Belief-Desire-Intention software model

Belief-Desire-Intention software model

The Belief-Desire-Intention (BDI) software model (usually referred to simply, but ambiguously, as BDI) is a software model developed for programming intelligent agents. Superficially characterized by the implementation of an agent's "beliefs", "desires" and "intentions", it actually uses these concepts to solve a particular problem in agent programming. In essence, it provides a mechanism for separating the activity of selecting a plan (from a plan library) from the execution of currently active plans. Consequently, BDI agents are able to balance the time spent on deliberating about plans (choosing what to do) and executing those plans (doing it). A third activity, creating the plans in the first place (planning), is not within the scope of the model, and is left to the system designer and programmer.

In order to achieve this separation, the BDI software model implements the principal aspects of Michael Bratman's theory of human practical reasoning (also referred to as Belief-Desire-Intention, or BDI). That is to say, it implements the notions of belief, desire and (in particular) intention, in a manner inspired by Bratman. For Bratman, intention and desire are both pro-attitudes (mental attitudes concerned with action), but intention is distinguished as a conduct-controlling pro-attitude. He identifies commitment as the distinguishing factor between desire and intention, noting that it leads to (1) temporal persistence in plans and (2) further plans being made on the basis of those to which it is already committed. The BDI software model partially addresses these issues. Temporal persistence, in the sense of explicit reference to time, is not explored. The hierarchical nature of plans is more easily implemented: a plan consists of a number of steps, some of which may invoke other plans. The hierarchical definition of plans itself implies a kind of temporal persistence, since the overarching plan remains in effect while subsidiary plans are being executed.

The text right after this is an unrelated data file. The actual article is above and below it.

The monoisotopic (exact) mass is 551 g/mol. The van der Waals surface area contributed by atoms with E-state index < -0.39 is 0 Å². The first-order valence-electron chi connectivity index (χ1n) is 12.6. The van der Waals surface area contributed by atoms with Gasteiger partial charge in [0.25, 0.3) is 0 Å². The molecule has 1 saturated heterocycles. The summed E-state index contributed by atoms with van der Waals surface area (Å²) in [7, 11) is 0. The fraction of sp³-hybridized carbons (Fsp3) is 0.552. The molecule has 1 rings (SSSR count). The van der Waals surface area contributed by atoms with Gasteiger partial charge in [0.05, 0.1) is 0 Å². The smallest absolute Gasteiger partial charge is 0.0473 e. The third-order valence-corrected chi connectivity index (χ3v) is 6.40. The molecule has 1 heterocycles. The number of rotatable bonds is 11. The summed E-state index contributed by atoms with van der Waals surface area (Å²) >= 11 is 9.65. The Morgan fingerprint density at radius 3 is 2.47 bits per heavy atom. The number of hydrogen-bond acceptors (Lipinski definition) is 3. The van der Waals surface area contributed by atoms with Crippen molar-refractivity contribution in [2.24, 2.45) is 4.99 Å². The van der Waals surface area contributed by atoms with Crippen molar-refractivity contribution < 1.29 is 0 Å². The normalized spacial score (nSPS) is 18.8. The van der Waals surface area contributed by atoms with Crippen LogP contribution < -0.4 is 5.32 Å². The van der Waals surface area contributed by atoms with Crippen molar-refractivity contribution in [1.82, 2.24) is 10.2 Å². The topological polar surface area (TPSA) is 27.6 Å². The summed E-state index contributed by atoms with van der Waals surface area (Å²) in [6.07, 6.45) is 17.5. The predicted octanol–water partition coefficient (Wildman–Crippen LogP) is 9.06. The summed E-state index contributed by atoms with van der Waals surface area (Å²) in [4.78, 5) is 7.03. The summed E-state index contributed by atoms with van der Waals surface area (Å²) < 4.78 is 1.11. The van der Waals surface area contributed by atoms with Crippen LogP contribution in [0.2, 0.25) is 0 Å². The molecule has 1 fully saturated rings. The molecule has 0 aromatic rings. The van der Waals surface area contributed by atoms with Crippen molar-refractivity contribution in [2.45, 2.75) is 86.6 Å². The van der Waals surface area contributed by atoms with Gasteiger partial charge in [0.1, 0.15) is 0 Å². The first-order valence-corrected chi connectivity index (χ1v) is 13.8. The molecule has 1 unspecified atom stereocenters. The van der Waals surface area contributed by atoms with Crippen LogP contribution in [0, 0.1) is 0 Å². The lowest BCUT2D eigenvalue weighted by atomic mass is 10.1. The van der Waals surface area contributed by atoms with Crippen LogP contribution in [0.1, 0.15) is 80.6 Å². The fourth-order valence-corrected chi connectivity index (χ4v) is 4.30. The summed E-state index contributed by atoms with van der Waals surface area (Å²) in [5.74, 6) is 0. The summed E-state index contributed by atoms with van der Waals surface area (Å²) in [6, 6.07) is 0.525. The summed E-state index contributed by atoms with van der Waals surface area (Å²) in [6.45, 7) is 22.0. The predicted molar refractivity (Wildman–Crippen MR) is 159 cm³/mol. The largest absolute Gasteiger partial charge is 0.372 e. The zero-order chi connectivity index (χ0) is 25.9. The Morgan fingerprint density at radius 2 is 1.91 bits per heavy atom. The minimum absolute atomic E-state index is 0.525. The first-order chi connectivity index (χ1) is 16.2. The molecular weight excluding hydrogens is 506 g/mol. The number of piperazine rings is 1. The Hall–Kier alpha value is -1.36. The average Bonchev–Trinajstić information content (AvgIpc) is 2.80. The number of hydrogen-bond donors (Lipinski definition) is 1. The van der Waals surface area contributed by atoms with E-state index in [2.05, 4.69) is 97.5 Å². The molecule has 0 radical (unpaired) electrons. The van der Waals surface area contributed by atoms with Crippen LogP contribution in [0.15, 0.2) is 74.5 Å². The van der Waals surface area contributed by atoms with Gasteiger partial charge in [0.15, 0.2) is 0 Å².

An important aspect of the BDI software model (in terms of its research relevance) is the existence of logical models through which it is possible to define and reason about BDI agents. Research in this area has led, for example, to the axiomatization of some BDI implementations, as well as to formal logical descriptions such as Anand Rao and Michael Georgeff's BDICTL. The latter combines a multiple-modal logic (with modalities representing beliefs, desires and intentions) with the temporal logic CTL*. More recently, Michael Wooldridge has extended BDICTL to define LORA (the Logic Of Rational Agents), by incorporating an action logic. In principle, LORA allows reasoning not only about individual agents, but also about communication and other interaction in a multi-agent system.

The BDI software model is closely associated with intelligent agents, but does not, of itself, ensure all the characteristics associated with such agents. For example, it allows agents to have private beliefs, but does not force them to be private. It also has nothing to say about agent communication. Ultimately, the BDI software model is an attempt to solve a problem that has more to do with plans and planning (the choice and execution thereof) than it has to do with the programming of intelligent agents.

BDI Agents

A BDI agent is a particular type of bounded rational software agent, imbued with particular "mental attitudes", viz: Beliefs, Desires and Intentions (BDI).

Wooldridge lists four characteristics of intelligent agents which naturally fit the purpose and design of the BDI model: